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How TED Talks Work

        Culture | Learning

Engineer and founder of LittleBits, Ayah Bdeir, speaks during TED at SXSW at The Driskill Hotel in 2012 in Austin, Texas.
Engineer and founder of LittleBits, Ayah Bdeir, speaks during TED at SXSW at The Driskill Hotel in 2012 in Austin, Texas.
Anna Webber/WireImage/Getty Images

Have you noticed that your friends are a lot smarter lately? You go out for lunch with your best buddy from college — the same guy who skipped class to dedicate more time to his beer can stacking skills — and he starts spouting off about the secret language of dolphins. "Since when did you care about dolphins?" you ask. "Oh, I saw it on a TED talk," he says.

You get back to the office and one of your co-workers, a young woman who is usually more concerned with celebrity dating habits than astrophysics, corners you at the copy machine to tell you all about exoplanets and the possibility of life in far reaches of the galaxy. "I didn't know you were so into science," you say. "Not really," she replies. "I just watched a TED talk about it."

OK, you wonder, who is this "Ted," why is he "talking" to everyone I know about things like urban revitalization, renewable energy and virtual reality, and why is this guy making me look so dumb?

TED, it turns out, is not a person at all, but a nonprofit organization dedicated to spreading innovative ideas and exciting discoveries through 18-minute talks delivered in front of live audiences at TED conferences.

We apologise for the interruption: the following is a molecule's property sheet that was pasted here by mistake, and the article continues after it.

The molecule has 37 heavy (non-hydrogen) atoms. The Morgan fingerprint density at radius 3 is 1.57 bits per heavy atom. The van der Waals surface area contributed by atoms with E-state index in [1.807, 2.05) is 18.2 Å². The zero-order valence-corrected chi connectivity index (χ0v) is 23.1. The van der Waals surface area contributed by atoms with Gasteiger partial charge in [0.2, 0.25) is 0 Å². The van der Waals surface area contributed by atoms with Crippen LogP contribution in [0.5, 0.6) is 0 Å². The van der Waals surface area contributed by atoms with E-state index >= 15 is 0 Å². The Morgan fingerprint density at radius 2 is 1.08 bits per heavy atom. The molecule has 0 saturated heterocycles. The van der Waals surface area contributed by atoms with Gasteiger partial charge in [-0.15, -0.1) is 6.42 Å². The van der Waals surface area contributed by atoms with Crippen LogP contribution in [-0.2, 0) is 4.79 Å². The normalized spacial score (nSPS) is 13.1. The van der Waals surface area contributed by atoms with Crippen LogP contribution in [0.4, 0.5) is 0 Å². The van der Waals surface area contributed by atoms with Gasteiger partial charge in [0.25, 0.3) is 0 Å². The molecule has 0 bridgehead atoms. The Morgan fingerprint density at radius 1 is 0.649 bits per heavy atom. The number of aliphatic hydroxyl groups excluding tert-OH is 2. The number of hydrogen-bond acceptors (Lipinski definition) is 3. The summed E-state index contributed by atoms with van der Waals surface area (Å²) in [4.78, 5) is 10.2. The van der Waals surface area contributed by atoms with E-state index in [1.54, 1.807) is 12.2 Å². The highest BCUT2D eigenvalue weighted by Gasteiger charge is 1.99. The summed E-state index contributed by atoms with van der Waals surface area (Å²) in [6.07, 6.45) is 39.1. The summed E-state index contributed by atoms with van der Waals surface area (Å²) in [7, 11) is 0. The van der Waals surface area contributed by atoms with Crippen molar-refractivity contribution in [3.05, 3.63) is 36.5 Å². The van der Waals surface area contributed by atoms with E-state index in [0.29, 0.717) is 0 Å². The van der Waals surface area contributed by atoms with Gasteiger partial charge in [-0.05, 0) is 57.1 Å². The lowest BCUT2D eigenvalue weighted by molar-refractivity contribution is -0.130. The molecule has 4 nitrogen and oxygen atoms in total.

TED is an acronym for technology, entertainment and design, although TED talks cover much more ground. TED talks are not only informative, but often inspirational. TED talks have surged in popularity because they are tailor-made for the social media age. Slickly produced videos of TED talks are posted for free online, and the best talks — especially the ones with a strong personal and emotional storyline — are shared all over YouTube, Facebook and Twitter.

Some people are turned off by what they see as the "elitist" or "self-righteous" attitude of TED talks — if only the world listened to the smart people on the TED stage, there would be no more problems left to solve.

But there's a reason why the most popular TED talk has been viewed more than 34 million times (as of mid-2015). In a world of "guilty pleasures" and online time-wasters, watching or listening to a good TED talk actually feels like time well-spent. You might not really change the world, but at least you'll impress your friends.

Let's dive deep into the history of TED, how TED speakers are chosen and what kind of preparation goes into making a great TED talk.

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